went mass market sooner than analysts expected.

By the end of 2010, the number of wireless voice
and data subscriptions hit 302.9 million, for a penetration
rate of 96 percent of the U.S. population, CTIA
statistics show.

Smartphones, once a niche product, are now used
by 38 percent of cellular users, according to a May
survey by Nielsen. Fifty-five percent of consumers who
purchased a new handset in the three months before
the survey said they bought a smartphone, up from a
year-ago 34 percent, the survey shows.

On the downside, smartphones threaten to do to
handheld video games what they have done to portable
MP3/video players and, to some extent, portable
navigation devices (PNDs), whose declining sales
can be blamed somewhat on smartphone apps — and
Google’s free Android app — that deliver turn-by-turn
driving instructions.

PC/tablet influence:

Desktop PCs, laptops and
netbooks created new CE categories, made the home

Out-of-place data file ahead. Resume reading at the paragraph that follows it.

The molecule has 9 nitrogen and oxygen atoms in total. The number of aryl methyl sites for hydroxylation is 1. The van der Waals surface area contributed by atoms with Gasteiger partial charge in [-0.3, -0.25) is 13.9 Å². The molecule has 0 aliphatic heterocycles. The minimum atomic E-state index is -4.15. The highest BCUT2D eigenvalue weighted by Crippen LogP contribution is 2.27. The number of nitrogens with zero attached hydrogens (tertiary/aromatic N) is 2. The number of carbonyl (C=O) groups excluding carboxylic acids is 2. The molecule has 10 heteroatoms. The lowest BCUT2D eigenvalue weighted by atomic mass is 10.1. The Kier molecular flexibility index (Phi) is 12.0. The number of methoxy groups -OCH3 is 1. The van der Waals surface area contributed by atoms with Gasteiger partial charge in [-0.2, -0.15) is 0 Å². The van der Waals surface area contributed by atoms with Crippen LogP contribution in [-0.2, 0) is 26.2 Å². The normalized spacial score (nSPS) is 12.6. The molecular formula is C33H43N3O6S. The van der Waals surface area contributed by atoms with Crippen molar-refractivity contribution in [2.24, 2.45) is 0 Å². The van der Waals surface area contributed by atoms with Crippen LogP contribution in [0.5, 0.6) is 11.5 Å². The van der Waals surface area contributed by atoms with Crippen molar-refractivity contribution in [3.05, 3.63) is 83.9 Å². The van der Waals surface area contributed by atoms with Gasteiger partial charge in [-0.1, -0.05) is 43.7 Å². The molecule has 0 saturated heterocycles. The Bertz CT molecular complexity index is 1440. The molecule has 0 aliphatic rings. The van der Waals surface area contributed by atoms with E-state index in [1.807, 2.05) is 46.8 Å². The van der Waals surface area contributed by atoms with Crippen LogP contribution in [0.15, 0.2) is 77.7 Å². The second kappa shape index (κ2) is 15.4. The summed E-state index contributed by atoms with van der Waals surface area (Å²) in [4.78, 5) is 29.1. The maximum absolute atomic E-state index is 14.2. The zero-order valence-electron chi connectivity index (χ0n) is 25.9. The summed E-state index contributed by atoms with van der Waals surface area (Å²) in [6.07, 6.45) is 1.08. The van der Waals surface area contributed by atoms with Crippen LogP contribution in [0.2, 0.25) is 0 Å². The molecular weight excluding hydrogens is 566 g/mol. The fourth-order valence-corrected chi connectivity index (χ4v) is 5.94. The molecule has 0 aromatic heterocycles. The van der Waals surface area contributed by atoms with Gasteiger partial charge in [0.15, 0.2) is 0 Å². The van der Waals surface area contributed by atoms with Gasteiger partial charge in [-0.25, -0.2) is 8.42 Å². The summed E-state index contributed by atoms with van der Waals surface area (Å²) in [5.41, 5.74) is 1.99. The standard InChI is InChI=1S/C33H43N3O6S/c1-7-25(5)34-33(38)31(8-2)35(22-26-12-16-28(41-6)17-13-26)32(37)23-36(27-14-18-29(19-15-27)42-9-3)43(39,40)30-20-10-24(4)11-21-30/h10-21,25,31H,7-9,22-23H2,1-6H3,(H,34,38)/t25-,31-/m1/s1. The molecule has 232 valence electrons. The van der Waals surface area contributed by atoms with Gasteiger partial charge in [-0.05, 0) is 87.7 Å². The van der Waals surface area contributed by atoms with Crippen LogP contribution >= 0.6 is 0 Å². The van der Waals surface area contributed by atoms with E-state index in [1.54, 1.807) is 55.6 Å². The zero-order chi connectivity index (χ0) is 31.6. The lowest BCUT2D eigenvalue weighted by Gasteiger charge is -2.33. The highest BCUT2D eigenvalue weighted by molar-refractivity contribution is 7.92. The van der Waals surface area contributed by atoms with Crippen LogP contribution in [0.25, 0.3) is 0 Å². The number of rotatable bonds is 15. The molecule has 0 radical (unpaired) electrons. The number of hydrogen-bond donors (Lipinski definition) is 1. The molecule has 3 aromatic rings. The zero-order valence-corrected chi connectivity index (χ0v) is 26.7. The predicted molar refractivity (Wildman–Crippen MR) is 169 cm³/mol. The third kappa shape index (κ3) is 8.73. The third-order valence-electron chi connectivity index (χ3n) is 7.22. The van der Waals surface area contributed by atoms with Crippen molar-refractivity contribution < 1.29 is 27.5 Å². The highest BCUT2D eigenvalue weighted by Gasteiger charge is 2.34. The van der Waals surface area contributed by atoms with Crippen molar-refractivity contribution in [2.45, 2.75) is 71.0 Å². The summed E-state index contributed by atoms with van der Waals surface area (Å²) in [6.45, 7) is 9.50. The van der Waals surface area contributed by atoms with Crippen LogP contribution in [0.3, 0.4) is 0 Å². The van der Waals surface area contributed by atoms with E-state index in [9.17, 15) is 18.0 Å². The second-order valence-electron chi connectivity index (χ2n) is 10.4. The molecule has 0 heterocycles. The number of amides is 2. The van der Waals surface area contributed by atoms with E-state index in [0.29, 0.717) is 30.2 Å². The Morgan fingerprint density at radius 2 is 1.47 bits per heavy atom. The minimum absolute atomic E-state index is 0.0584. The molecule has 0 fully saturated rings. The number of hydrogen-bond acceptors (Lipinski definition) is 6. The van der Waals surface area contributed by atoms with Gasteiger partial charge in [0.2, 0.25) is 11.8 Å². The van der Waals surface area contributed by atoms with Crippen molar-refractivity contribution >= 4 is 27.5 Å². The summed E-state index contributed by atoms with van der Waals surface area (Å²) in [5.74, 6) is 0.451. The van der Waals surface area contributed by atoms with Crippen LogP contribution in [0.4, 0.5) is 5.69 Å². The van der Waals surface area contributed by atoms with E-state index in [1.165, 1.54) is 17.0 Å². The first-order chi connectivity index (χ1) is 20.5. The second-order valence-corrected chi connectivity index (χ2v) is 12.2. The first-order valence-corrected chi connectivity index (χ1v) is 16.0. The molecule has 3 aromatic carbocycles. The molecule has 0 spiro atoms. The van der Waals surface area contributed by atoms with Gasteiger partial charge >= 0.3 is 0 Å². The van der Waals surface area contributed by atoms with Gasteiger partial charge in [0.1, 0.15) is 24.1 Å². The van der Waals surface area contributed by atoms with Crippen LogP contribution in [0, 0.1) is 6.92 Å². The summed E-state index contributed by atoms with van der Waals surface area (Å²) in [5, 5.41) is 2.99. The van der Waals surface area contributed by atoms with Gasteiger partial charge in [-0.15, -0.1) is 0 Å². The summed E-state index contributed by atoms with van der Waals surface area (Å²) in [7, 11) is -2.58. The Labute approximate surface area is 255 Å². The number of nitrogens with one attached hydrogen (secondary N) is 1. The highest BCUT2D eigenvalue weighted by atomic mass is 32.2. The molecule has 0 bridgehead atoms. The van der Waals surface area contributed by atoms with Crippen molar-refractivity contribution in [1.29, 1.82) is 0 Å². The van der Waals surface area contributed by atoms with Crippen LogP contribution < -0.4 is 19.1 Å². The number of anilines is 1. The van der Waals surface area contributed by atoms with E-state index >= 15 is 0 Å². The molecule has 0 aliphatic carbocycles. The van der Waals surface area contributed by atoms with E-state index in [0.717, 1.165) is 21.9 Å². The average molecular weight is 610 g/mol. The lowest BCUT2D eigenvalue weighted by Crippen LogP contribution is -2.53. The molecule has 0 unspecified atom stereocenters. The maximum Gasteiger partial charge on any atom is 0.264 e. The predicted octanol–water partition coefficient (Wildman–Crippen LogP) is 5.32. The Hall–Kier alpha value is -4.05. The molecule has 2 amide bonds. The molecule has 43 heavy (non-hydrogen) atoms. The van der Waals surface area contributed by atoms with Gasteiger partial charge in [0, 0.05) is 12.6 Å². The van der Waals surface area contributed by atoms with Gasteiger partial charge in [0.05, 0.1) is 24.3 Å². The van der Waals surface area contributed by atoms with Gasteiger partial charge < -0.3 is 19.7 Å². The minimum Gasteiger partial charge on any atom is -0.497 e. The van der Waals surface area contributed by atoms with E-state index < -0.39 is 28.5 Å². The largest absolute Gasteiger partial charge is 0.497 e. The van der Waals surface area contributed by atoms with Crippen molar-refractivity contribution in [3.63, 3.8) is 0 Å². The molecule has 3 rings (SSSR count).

office more productive, and turned into entertainment
devices that compete with TVs and home audio equipment
for the attention of younger consumers.

The products also drove the rise of home-networking technology, which would eventually be embedded
in traditional CE products to give them the ability to
stream content from a PC, from the Internet or wirelessly
from smartphones.

PCs also had a profound impact on the music and
home audio industries, turning PCs into home jukeboxes
that eroded sales of traditional audio shelf systems
and sparking the rapid decline of physical CD sales.

The tablet, popularized by the launch of the first iPad
in 2010, is taking the portable computing experience
to another level. Positioned mainly as an entertainment
and media-consumption device, the iPad has
energized a moribund tablet market, driving up sales
sharply and attracting multiple new competitors. CEA
forecasts that 2011 tablet shipments to U.S. dealers
will grow 157 percent to more than 26.5 million units,
generated factory-level sales of $14 billion.

Those are sales in a market that before 2010 largely
didn’t exist.